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BCSWomen has announced its support for the Outbox Incubator, a programme unveiled by the Stemettes to encourage more girls to launch science, technology, engineering and mathematics (Stem) business ideas.
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The programme was launched in May 2015, offering support and funding for girls aged between 11 and 22 who want to launch their own science or technology-based business.
BCSWomen will act as mentors to those in the house by sharing experiences, answering questions and being female role models.
In partnership with Wise, whose patron is HRH The Princess Royal, the programme is funded by the Salesforce Foundation.
Some 45 girls are currently spending six weeks learning and living together in the Outbox Incubator house, taking part in workshops and events and experiencing talks from Stem professionals.
“BCSWomen are delighted to be involved with such a great project encouraging girls and young women to turn their ideas into products and form tech companies with the help from industry mentors,” said Nela Brown, a member of BCSWomen who is acting as a mentor for the programme.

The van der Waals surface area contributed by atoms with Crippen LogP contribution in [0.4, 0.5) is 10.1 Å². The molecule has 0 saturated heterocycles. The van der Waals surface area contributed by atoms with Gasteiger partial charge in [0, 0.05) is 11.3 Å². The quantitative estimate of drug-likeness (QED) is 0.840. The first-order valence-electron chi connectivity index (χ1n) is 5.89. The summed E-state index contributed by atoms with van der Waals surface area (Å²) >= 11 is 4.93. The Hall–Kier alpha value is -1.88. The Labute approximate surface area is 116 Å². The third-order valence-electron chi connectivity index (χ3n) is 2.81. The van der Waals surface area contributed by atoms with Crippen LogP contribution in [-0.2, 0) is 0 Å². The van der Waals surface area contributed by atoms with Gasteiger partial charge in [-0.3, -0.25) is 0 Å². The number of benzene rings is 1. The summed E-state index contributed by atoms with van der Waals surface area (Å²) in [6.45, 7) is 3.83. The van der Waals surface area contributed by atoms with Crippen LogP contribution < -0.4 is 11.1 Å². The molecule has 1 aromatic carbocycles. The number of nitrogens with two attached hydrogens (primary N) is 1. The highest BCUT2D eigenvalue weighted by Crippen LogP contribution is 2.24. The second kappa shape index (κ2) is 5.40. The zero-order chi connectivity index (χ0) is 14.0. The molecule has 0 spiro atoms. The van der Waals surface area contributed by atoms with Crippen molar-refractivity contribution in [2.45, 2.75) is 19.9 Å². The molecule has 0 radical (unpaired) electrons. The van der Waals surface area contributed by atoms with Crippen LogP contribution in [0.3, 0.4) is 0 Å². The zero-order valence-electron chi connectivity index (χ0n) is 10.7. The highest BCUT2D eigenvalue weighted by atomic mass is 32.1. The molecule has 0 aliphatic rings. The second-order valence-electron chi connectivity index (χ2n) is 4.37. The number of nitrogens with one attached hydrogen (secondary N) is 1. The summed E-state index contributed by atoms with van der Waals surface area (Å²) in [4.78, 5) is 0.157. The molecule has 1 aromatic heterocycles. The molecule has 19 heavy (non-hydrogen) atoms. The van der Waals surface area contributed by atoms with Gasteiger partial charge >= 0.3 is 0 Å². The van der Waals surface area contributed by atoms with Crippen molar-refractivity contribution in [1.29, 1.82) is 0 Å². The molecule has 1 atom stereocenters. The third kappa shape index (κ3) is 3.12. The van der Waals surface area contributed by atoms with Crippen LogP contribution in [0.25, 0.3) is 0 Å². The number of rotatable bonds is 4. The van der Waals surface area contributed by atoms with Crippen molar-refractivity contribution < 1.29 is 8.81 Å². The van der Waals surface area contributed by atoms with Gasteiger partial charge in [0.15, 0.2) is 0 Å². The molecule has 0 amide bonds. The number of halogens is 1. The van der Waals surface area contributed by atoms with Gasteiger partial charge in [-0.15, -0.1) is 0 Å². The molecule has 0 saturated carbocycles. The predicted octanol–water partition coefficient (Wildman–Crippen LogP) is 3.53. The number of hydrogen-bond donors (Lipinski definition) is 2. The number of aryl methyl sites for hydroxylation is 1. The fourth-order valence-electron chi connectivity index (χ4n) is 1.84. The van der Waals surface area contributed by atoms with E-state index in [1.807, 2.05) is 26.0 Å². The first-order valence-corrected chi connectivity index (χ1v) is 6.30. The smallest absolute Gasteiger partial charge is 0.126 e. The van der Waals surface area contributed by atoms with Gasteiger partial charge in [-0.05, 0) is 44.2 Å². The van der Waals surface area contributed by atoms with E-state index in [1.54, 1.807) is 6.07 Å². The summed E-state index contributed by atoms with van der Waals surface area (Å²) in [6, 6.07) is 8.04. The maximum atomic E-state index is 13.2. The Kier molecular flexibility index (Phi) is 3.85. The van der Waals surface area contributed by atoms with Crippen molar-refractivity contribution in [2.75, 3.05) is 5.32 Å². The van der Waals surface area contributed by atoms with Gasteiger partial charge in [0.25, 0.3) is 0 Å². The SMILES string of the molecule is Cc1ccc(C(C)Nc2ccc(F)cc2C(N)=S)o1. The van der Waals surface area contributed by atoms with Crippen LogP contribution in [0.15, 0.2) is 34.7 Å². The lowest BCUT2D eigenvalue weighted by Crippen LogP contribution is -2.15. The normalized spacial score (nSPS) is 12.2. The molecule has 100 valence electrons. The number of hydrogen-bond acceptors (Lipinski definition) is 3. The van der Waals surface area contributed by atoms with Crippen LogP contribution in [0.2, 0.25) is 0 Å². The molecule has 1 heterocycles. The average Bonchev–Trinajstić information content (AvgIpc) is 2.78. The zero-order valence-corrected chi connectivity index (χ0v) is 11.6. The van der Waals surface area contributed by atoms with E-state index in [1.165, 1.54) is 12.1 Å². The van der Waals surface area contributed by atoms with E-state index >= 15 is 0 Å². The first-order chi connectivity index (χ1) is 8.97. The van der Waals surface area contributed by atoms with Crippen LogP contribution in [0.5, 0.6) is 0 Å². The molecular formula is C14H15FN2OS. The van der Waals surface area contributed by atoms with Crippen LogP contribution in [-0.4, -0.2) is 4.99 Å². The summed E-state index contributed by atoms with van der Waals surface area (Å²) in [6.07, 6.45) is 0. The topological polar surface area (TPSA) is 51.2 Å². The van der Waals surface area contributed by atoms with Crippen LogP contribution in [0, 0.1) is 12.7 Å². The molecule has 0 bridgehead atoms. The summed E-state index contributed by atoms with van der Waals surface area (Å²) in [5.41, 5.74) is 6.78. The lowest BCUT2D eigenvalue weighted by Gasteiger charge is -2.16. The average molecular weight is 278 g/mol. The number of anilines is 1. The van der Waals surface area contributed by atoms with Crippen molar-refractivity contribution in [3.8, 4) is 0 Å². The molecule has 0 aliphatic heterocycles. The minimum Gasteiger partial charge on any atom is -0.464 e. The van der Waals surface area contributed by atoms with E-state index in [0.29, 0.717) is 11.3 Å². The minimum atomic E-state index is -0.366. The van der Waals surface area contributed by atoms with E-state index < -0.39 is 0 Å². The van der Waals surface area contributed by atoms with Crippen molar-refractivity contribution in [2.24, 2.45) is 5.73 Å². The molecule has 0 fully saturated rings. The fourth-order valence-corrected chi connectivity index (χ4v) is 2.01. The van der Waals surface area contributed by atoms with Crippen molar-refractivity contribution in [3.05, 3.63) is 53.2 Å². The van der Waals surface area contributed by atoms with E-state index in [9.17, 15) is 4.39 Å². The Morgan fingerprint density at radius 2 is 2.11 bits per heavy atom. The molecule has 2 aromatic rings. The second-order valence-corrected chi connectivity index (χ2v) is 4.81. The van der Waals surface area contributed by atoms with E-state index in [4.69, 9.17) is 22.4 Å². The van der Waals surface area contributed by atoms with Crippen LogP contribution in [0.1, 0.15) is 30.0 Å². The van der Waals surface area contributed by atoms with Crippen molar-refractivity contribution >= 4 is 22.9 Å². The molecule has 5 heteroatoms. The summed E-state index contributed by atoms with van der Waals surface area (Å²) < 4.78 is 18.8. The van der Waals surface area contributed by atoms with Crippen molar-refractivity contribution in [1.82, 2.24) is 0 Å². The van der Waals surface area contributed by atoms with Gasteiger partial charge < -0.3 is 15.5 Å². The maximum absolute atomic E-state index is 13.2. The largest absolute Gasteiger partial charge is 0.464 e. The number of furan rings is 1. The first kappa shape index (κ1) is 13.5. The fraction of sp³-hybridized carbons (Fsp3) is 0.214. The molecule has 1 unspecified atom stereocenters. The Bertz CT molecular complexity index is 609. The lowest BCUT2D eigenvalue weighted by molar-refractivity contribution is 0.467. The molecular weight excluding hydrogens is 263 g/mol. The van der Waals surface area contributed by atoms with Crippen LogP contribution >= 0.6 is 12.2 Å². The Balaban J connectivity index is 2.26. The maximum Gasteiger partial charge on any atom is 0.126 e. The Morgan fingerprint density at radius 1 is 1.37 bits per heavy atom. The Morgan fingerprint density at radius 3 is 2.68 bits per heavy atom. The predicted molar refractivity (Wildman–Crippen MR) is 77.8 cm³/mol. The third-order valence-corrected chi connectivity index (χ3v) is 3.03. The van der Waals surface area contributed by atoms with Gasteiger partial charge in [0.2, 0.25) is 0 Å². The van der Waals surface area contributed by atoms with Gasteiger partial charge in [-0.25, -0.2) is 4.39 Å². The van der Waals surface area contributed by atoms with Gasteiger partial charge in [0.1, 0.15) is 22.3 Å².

“I talked to two teams of young women who developed two different mobile apps addressing issues they had encountered and wanted to solve through technology. Without girls making products for girls, these and many other issues important to girls would never be addressed – the Outbox Incubator programme is making sure they do,” said Brown.
Stemettes was founded by Anne-Marie Imafidon in 2013, with the aim of inspiring more girls into technology careers. She has since reached 3,000 girls in the UK through public events, school workshops and industry-hosted schemes.
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“These girls and young women represent the future women in Stem – and the future is in good hands. It was a privilege to tell them my ‘herstory’ of how I’ve made my career in software engineering and to hear their stories and plans for the future,” said Cornelia Boldyreff, a member of BCSWomen who visited the house where the programme is taking place.
Genevieve Hibbs, a member of BCSWomen also visiting the programme, said: “When I met these knowledgeable and enthusiastic young people, I was reminded that I was more than twice the age of the oldest when I had my first desktop computer in 1980.
“The incubator is a fabulous opportunity for these girls. I take my hat off to those who are organising it all. I talked with two girls aged 13 who had entrepreneurial plans and they were already making them realistic – how exciting.”